By Joanna Charnas
Chadwick Boseman, star of the megahit, Black Panther, recently died at age forty-three from colon cancer. Numerous tributes on social medial immediately appeared after his death lauding his achievements as an actor. Reading them I remembered what I’ve long believed – that art gives meaning to our lives, and sometimes saves lives. I’d seen many of Chadwick Boseman’s films, including the ones he made before he became a social phenom: 42, Get on UP, and Marshall. He was great in all of his roles.
Movies have been a refuge for me since I was eleven years old, when both of my divorced parents began taking me to R rated films. Some of the movies, like Shaft, and The Last Picture Show, were completely age inappropriate. I don’t think they did me any harm. Instead, I fell in love with film. In adolescence I spent most of my free time in art houses watching classic movies. I saw most of the new and popular releases too. My mother suffered from untreated Bipolar Disorder. Movie theaters became a safe place for me to escape my chaotic home life.
In addition, I was severely dyslexic. I had difficulty seeing straight, and struggled to hear more than one sound at a time. Sitting in a dark space with no visual or auditory distractions was peaceful for me. I felt safe. I could relax and expand my world in a movie theater.
Last summer I saw Blinded by the Light, a film in which the protagonist finds validation and meaning from listening to Bruce Springsteen’s music. As the credits rolled, I discovered that my movie buddy was sobbing. She was deeply embarrassed, but explained that Springsteen had the same effect on her life as the character in the film. I’d heard this before. In my twenties, I’d met someone who disclosed to me that listening to Springsteen saved his life. I told my friend I understood, and that my life would be completely different without my weekly a movie habit.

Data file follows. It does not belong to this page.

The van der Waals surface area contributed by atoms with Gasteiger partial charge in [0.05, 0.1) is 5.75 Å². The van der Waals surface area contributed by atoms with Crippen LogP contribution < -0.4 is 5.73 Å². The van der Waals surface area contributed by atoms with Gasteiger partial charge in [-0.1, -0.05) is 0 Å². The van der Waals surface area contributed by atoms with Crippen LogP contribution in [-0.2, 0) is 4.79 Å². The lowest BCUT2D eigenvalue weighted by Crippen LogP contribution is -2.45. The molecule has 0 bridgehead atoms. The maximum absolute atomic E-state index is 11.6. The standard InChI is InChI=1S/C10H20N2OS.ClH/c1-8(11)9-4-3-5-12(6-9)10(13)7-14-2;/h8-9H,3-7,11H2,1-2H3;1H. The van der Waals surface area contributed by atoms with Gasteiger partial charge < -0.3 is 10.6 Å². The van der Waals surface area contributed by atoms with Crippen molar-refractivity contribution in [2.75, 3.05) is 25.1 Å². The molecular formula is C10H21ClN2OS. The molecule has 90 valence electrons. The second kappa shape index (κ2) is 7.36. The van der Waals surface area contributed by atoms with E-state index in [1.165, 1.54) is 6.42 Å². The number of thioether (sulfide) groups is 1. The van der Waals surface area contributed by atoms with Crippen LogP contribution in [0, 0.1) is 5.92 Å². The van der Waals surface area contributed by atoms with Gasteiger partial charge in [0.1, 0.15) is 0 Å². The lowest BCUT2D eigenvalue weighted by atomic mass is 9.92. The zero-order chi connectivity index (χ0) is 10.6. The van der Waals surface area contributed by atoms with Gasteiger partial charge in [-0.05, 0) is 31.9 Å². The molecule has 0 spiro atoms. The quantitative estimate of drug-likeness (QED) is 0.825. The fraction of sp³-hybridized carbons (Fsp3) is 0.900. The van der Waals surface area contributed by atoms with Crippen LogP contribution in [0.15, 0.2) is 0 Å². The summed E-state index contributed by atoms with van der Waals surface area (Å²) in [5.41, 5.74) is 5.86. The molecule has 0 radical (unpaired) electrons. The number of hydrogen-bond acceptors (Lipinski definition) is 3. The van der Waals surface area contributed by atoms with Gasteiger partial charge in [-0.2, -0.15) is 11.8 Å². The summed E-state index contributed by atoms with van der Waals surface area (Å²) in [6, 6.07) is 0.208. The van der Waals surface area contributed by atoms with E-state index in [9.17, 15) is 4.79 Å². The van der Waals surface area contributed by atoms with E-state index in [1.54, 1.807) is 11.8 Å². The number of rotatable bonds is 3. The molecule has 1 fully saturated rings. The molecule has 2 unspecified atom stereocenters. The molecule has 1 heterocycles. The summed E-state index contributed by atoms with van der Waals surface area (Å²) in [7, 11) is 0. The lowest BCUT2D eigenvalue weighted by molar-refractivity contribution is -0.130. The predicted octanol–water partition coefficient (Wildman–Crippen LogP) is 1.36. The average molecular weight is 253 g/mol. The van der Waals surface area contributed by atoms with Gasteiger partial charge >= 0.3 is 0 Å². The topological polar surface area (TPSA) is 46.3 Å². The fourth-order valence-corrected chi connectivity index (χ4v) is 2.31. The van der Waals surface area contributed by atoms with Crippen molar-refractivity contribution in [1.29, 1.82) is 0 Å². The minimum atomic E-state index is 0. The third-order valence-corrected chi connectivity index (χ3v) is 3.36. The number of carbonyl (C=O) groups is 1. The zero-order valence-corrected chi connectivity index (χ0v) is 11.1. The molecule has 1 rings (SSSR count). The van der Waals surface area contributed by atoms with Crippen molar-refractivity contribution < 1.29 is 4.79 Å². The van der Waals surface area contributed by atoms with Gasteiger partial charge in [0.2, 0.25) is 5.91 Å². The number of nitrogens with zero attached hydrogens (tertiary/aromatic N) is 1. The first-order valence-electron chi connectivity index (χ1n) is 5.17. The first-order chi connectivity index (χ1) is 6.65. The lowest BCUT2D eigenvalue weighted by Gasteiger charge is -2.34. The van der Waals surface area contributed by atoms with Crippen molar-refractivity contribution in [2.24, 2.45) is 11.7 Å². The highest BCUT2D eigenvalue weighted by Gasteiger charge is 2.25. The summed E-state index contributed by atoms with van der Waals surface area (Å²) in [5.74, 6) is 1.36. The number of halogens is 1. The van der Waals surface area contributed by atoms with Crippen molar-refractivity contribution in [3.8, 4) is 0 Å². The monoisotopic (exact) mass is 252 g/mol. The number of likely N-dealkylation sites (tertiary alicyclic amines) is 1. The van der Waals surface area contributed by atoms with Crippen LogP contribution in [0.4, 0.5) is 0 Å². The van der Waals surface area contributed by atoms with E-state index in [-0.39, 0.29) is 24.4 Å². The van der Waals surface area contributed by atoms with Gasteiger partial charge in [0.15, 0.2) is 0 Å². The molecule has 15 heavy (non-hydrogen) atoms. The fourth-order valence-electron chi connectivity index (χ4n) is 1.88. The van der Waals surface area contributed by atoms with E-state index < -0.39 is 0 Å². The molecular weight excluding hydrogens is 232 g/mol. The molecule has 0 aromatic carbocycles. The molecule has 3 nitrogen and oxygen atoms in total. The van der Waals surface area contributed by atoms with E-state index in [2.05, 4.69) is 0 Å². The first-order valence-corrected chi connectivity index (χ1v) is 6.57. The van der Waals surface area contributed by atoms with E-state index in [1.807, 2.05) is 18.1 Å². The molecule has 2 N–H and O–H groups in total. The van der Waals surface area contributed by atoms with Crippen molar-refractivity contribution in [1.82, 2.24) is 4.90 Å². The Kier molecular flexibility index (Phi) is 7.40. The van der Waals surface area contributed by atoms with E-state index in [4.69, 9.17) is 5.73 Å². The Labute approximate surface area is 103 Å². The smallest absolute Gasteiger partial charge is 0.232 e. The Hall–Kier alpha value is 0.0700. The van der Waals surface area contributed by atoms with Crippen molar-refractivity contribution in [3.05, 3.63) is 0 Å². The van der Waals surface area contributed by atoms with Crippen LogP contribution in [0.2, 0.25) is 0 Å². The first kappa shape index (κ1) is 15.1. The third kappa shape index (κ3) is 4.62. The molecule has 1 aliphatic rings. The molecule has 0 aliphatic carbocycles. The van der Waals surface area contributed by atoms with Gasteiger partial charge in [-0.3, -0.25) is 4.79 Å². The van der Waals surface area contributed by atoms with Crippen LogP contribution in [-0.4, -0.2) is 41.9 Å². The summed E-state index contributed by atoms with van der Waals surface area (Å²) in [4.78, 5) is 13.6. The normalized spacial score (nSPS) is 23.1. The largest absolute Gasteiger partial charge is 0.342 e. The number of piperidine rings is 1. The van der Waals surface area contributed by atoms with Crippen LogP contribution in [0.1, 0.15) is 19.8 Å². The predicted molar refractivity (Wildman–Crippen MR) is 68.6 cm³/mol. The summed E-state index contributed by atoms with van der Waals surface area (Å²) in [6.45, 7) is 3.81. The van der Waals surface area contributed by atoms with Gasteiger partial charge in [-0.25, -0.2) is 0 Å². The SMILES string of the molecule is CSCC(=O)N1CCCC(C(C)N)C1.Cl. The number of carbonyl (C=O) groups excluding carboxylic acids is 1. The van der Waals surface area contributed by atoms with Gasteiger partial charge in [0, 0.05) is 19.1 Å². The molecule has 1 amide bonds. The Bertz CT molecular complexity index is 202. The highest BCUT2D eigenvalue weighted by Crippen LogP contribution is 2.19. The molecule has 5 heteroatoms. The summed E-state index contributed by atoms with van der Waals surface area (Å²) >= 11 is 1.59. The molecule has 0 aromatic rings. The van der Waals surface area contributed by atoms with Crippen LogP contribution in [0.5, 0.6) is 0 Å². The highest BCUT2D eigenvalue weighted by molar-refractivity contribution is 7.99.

Binge watching films and television has become both the norm and a cultural joke during the pandemic. I think that we need to take a step back from the humor to examine this trend. Right now, everyone is stressed, even on our best days. There’s no avoiding what Covid 19 has done to our lives. Escaping into a good movie or television series seems like a healthy way to cope. I’ve revisited many of my favorite films. They have calmed and comforted me.
Art not only save lives for consumers; it sometimes provides salvation for artists. Early this summer, MSI Press published my fourth book, A Movie Lover’s Search for Romance. It was a dream come true. When I turned fifty-three, I felt like I was on a long, slow slide to sixty. I needed to give myself new purpose and meaning. That summer was the worst one of my life. At a low point I decided to get the rough drafts of my manuscripts out of a drawer and try to find a publisher. Now at sixty, I can’t imagine what the last seven years would have been like if I hadn’t made that decision. Without my literary endeavors, I may have sunk into despair.
In 1995 I saw the film Crumb, about the artist Robert Crumb, who is most famous for his “Keep on Trucking” cartoons. Crumb was wildly eccentric. His eccentricities were tolerated because of his talent and accomplishments. The film also profiled his two brothers, both of whom were also artists. However, they had not enjoyed their brother’s success and were struggling with mental illness, addiction, and poverty. At the end of the film, we learn that one of Crumb’s brothers killed himself. I wondered, watching the movie, what Crumb’s life would have been like without his commercial and popular success. Clearly, his artistic achievements had saved his from the challenges his brothers faced.
Recently I’ve been doing publicity for A Movie Lover’s Search for Romance. During interviews I explain that the book is about my search for romantic love and also about my five-decade long love affair with the movies. Movies are a central part of my life. They have always given me respite, joy, and intellectual stimulation. I understand the outpouring of grief for Chadwick Boseman and share it. We all need art. It illuminates and often gives meaning to our lives. The untimely death of this fine actor reminds us just how important it is.